'Human Brains Have Unique 'Fingerprint

Saturday, December 3, 2016 - 20:24

Researchers of Carnegie Mellon University have proven that the human brain is as unique as ones fingerprint.

Engadget reports that Carnegie Mellon researchers developed a way to "fingerprint" the human brain using diffusion MRI and found that its structural connections are so unique, they can be used to identify individuals.

This research published in PLOS revealed that researchers used the diffusion MRI results of 699 subjects' brains. Diffusion MRI uses the diffusion process of water molecules in biological tissues to generate contrast in images.

They then took those results and calculated the distribution of water in the point-by-point connections (called local connectome) of the brains' white matter pathways. What they found was that each person has a unique local connectome, much like a fingerprint and even twins' local connectomes are only 12 percent similar to each other.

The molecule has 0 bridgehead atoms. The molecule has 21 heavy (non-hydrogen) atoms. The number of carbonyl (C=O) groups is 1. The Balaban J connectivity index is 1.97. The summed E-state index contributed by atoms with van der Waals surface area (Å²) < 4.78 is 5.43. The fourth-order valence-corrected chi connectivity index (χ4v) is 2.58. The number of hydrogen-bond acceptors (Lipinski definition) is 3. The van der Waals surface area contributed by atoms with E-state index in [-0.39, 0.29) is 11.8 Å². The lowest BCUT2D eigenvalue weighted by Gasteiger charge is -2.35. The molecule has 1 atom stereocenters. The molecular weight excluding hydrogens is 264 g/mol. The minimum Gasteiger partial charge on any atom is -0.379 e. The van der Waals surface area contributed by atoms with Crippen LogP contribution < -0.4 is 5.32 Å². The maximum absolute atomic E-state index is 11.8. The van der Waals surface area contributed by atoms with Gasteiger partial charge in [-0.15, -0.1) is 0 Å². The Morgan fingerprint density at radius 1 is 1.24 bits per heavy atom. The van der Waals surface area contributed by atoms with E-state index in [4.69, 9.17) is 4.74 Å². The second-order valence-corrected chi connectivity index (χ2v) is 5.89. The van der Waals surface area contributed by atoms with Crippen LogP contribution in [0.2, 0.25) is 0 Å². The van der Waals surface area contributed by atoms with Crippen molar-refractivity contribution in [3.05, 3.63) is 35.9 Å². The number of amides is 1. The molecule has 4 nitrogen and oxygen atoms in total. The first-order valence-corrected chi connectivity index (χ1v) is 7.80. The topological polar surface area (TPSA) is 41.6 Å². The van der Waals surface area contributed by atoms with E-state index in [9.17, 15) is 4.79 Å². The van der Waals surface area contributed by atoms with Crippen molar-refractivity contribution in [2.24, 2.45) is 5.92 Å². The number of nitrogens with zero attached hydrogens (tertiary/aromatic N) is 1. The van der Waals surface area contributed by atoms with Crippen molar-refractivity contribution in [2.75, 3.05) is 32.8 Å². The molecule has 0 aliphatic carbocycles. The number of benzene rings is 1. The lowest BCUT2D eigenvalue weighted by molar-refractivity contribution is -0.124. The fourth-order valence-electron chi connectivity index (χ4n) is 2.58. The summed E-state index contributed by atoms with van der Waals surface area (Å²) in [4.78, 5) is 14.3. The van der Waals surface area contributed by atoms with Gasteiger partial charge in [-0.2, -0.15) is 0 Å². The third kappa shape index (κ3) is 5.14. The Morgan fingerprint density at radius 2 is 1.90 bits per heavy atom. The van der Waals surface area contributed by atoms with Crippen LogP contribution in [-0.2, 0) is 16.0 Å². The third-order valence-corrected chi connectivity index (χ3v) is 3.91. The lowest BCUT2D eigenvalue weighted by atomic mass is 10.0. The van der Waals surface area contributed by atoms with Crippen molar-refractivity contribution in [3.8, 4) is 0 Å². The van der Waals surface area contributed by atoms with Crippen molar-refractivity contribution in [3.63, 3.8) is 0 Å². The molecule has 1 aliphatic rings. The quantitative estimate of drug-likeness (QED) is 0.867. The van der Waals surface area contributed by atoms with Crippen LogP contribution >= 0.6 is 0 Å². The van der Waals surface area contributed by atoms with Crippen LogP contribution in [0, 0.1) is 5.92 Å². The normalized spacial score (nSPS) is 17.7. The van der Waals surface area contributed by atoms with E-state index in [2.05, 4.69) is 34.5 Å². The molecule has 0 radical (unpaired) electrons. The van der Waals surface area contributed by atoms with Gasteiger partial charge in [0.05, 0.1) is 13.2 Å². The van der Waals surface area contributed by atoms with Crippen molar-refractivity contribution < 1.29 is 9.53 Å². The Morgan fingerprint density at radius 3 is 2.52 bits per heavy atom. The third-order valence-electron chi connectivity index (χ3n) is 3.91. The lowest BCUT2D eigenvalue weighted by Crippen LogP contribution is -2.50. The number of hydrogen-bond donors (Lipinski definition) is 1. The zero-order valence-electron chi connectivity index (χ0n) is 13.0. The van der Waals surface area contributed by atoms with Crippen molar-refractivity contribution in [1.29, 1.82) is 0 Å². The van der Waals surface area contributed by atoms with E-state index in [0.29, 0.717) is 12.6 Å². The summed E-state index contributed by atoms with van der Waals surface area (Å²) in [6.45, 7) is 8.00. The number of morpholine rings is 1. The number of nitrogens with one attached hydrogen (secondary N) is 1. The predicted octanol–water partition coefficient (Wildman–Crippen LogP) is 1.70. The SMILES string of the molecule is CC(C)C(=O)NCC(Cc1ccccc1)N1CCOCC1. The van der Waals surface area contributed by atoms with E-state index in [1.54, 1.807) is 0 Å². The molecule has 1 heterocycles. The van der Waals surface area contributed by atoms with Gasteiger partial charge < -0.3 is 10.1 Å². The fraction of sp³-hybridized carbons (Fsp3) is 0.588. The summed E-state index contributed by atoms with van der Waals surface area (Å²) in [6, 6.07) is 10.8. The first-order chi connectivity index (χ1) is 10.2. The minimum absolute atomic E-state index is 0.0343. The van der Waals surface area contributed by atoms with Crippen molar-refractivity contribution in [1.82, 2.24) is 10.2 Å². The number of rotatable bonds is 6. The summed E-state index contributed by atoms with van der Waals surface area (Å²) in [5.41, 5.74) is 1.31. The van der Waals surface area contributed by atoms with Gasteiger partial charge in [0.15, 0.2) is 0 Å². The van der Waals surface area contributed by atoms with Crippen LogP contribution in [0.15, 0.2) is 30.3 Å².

"This confirms something that we've always assumed in neuroscience — that connectivity patterns in your brain are unique to you. This means that many of your life experiences are somehow reflected in the connectivity of your brain. Thus we can start to look at how shared experiences, for example poverty or people who have the same pathological disease, are reflected in your brain connections, opening the door for potential new medical biomarkers for certain health concerns," said Timothy Verstynen, one of the researchers from Carnegie Mellon.

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